Published on December 13th, 2012 | by Ben Hedworth7
Ace of Spades Review
A sub-par Team Fortress 2 Minecraft combination…
I only discovered the existence of Ace of Spades yesterday and found that actually this isn’t technically a new release. Ace of Spades was originally a project started by former Navy officer Ben Aksoy who set out to create a voxel based shooter with no specific direction.
Ace of Spades started life off as a free to play WW1 trench shooter with heavy emphasis on fortifying and connecting trenches with a minimal amount of weapons, graphically it could run on almost any machine which was incredibly conducive to the games popularity.
It gained around 2.1 million installs which clearly interested UK -based Jagex who are responsible for the incredibly popular Runescape. The AoS community claims Jagex took Ace of Spades, completely butchered the gameplay, ruined the low-end graphics and slapped a $10 price tag on there beloved free to play voxel shooter. Regardless of these facts I have never played pre 1.0 AoS, so just to clarify this is a review of the new Jagex Ace of Spades with no relevance to the old one. We sorted? Good!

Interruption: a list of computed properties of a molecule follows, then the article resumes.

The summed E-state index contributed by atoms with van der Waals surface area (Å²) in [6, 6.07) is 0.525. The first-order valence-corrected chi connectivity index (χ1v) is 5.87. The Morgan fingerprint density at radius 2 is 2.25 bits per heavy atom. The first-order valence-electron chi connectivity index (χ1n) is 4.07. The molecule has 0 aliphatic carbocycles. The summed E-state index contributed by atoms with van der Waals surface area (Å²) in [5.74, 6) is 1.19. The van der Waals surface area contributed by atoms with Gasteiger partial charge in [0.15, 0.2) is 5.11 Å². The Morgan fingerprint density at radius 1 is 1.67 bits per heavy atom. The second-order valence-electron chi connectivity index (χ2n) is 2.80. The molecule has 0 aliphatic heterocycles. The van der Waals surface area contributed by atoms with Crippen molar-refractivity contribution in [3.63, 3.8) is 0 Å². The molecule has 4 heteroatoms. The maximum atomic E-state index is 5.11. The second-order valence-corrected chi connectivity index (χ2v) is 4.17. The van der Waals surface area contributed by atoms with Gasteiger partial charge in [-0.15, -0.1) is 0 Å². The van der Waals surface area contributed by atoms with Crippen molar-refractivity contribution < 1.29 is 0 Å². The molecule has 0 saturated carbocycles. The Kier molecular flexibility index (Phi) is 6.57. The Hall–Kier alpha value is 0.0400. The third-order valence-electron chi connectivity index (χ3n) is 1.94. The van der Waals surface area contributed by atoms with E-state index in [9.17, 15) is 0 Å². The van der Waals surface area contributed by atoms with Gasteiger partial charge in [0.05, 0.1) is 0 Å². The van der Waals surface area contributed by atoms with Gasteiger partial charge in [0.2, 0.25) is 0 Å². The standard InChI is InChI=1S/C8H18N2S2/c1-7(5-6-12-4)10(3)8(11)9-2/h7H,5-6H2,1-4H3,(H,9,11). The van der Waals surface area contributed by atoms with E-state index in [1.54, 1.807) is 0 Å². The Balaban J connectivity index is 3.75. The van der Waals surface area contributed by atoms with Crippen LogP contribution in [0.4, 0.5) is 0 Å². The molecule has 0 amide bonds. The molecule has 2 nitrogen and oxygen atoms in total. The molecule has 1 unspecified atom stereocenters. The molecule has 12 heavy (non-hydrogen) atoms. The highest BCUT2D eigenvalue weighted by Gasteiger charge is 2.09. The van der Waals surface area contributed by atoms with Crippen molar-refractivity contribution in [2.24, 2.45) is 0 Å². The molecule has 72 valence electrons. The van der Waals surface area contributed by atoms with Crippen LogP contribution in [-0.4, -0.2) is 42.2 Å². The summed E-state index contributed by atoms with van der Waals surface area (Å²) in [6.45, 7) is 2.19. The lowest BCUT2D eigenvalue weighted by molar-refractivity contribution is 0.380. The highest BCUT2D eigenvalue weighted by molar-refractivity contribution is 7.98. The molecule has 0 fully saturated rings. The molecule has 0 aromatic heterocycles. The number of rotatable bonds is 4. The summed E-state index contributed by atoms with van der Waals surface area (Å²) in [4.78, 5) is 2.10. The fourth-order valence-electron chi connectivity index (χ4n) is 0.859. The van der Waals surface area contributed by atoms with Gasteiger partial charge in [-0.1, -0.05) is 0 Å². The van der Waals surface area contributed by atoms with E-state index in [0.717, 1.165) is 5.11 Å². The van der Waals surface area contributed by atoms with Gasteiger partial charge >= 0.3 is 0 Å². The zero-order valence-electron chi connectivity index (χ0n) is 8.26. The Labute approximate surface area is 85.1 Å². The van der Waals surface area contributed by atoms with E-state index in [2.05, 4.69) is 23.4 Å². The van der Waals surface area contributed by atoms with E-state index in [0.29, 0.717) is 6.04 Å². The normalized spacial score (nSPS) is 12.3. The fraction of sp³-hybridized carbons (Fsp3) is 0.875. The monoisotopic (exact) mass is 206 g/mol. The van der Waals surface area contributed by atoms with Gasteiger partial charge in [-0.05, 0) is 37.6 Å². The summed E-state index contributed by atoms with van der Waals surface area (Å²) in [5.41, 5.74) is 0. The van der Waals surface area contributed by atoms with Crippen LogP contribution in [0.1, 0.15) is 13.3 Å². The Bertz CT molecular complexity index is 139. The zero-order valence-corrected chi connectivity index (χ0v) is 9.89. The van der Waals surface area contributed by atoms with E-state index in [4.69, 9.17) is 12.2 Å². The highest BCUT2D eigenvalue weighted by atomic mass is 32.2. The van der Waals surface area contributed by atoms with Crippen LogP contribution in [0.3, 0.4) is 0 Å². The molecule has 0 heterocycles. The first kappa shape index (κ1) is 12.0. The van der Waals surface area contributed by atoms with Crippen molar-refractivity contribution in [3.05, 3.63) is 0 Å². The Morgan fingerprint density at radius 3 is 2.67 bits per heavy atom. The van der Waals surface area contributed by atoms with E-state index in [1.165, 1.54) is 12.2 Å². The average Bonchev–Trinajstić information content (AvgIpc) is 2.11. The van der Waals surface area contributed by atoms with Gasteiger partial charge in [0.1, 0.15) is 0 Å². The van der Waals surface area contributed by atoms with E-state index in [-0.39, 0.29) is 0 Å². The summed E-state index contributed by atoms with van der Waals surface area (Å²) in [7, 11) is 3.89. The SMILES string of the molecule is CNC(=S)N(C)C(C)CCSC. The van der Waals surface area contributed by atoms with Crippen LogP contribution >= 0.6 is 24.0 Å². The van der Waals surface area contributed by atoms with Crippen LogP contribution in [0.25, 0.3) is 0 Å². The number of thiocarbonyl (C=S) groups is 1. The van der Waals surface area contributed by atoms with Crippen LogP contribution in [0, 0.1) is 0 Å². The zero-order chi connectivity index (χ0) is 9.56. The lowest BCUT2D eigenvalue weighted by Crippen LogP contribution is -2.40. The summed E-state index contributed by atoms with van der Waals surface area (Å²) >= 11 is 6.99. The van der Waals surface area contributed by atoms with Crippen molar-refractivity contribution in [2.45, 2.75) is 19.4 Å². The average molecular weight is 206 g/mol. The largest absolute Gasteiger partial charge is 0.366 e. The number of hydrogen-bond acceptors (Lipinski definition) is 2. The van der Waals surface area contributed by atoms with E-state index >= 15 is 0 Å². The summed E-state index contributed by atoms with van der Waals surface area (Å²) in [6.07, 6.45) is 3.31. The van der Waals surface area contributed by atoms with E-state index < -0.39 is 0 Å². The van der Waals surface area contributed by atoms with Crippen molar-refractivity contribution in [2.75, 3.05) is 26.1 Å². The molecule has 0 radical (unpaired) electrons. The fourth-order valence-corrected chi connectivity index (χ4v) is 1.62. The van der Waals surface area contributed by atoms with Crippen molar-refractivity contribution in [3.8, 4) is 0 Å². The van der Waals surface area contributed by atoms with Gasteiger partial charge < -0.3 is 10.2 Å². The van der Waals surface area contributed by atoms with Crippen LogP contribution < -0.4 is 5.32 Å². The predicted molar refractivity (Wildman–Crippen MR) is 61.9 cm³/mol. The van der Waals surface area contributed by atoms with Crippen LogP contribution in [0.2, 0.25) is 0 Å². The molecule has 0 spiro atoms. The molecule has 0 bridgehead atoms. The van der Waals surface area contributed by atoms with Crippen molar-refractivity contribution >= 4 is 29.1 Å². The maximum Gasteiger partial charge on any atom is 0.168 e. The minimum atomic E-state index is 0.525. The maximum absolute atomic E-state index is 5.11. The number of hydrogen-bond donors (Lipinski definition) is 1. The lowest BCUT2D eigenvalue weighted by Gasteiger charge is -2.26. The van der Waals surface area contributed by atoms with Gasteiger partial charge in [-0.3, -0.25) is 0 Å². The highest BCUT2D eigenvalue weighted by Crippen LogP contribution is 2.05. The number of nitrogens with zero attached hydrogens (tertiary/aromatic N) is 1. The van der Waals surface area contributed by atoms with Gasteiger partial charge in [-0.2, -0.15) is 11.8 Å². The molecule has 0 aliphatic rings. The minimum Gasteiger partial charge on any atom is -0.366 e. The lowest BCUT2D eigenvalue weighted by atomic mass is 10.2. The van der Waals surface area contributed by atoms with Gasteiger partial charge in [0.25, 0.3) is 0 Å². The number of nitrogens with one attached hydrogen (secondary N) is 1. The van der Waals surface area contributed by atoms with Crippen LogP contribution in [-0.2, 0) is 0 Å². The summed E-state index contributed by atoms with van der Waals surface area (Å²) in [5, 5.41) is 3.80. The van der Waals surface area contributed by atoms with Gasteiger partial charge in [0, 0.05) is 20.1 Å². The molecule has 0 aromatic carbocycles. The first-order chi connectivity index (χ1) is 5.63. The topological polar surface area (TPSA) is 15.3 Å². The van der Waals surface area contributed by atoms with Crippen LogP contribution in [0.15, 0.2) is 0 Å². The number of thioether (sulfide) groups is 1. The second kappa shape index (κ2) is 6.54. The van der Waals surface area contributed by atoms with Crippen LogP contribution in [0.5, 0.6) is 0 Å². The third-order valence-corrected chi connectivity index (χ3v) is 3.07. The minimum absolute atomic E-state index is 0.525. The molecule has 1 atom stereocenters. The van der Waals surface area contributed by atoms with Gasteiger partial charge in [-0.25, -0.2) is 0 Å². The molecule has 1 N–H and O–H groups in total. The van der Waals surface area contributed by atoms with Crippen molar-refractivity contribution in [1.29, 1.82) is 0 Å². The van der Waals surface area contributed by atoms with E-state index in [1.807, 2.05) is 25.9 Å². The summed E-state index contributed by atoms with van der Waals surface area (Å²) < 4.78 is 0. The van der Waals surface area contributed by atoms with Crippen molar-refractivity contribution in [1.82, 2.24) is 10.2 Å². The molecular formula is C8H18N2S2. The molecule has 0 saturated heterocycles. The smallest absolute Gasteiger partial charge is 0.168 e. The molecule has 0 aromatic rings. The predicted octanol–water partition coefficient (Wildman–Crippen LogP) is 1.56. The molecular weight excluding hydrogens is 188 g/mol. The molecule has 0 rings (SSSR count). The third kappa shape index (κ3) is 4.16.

After the swift 300mb download and the soft £7/$10 blow to my wallet I hopped into Ace of Spades intrigued, but not particularly excited. I navigated a rather bare graphics menu with some basic options and struggled to get my control layout to my usual FPS preference due to some keys being unbindable.
“the flat textured block world lacks both character and detail”
My first few games seemed to be a lag infested cesspit of blocks where high ping equalled low FPS. Luckily I finally found some EU servers and could attempt to play this strange clash of popular game genres.
Visually the game is very dull, the flat textured block world lacks both character and detail. The bold colours give Ace of Spades clear and simplistic visuals which would have fit perfectly if Jagex didn’t opt for substantially generic environments.